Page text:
There’s also the matter of Franken’s defenders weighing his actions against the Harvey Weinsteins and Strom Thurmonds of the world. Again, in contrast to partisan relativism, Heer speaks to “setting a minimum standard of respect,” regardless of political affiliation or likability. For that matter, all the people jumping at the chance to exonerate Franken or come to his defense because of what they “know” about him is not a guarantee. What they think they know may be dependent on their limited interactions with him or what he allows others to see. I’m not saying the reverse can’t be true, mind you, but human beings are, well, complicated.

As Heer cites Rebecca Traister, New York magazine writer-at-large, if Franken took a leave of absence to re-examine the effect his conduct might have had on women in his life and later came back to speak to women’s rights and the responsibility of men in the #MeToo era, he might still be serving the people of Minnesota in an official capacity today. It was his silence and the conviction he’d be given ample time and a thorough investigation into his affairs that was his undoing—fair or unfair.

Heer takes this a step further in closing by saying that Franken’s playing the victim betrays his lack of understanding of the whole situation and creates a barrier to any real sense of redemption in the future. He writes:

If we want #MeToo to be effective, we need to be careful to distinguish between major criminals and petty transgressors. We also need to figure out how to reintegrate figures like Franken into society. But you can’t have forgiveness without contrition. To this day, Franken sees himself as a victim. Until that changes, there can be no healing.

In his resignation speech back in 2018, Franken was anything but contrite. Instead, he insisted that he knows who he really is and considered it an irony that he was leaving office while Trump, who once bragged about groping women, is president and Moore, who has preyed on young women, has political aspirations. His parting remarks, draped in comparisons to the worst the GOP has to offer, offered sentiments of “no regrets.” It bears wondering whether his accusers could or would say the same, even assuming the small magnitude of his purported offenses.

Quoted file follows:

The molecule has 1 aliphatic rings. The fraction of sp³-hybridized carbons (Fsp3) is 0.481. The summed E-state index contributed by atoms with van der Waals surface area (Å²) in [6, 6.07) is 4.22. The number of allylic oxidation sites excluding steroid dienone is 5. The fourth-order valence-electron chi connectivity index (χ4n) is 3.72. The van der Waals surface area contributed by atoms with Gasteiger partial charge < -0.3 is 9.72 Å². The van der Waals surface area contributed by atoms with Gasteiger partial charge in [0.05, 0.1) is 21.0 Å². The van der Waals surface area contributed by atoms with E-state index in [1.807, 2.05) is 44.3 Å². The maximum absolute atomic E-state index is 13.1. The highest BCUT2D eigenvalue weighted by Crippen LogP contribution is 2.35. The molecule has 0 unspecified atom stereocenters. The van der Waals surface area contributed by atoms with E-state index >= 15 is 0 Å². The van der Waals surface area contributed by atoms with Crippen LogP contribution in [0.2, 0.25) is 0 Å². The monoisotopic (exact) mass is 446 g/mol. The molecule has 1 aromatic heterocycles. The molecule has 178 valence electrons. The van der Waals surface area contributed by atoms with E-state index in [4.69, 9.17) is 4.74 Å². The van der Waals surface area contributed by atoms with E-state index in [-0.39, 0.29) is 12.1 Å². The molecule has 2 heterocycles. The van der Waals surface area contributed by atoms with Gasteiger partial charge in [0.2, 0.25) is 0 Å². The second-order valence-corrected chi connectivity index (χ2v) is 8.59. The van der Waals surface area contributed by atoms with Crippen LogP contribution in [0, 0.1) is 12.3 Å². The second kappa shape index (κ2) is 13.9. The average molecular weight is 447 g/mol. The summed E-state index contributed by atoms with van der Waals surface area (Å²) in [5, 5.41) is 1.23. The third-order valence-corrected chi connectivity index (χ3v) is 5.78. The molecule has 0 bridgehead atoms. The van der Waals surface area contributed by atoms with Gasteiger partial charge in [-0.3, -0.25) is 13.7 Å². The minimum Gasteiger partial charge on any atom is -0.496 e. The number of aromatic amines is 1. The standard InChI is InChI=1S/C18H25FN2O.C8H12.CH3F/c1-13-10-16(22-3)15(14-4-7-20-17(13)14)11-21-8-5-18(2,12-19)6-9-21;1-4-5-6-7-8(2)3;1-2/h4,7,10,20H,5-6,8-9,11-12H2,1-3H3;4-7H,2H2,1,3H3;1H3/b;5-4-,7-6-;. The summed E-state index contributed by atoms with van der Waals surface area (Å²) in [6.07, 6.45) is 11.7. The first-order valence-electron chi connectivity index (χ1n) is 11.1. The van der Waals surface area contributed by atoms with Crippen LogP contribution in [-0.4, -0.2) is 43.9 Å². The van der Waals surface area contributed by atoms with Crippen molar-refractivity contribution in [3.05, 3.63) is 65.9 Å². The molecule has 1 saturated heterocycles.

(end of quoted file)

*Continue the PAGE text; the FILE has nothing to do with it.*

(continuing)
A big question I have in relation to Jane Mayer’s essay and why The New Yorker felt the need to publish it is: why now? Why are we reconsidering Al Franken’s fall with everything going on with the 2020 presidential race looming, the Trump administration, and any number of crises facing the country and the world today?

Part of the answer would seem to lie with the notion we need someone like Franken in American political discourse. Last year, Bill Maher, in a brave act of defending another white male like himself, expressed the belief that we need a comedian like Franken to ridicule Donald Trump and take down other “rightwing blowhards.” In doing so, he assailed the credibility of Leeann Tweeden, minimized the charges of Franken’s other accusers, and shot back at “purists” who overreact only to suffer from buyer’s remorse later on.

More recently, Pete Buttigieg, when asked during a town hall whether he would’ve called for Franken’s ouster, replied that he “would not have applied that pressure at that time before we knew more.” It probably helps that Buttigieg has raised funds alongside big-bucks Democratic donor Susie Tompkins Buell, who previously endorsed Kamala Harris despite the fact she was one of the first Senate Democrats to advocate for Franken’s resignation and who has made public positions on the end of Franken’s tenure somewhat of a sticking point. Evidently, the goal is to beat Trump by any means necessary—even it means compromising our moral standards.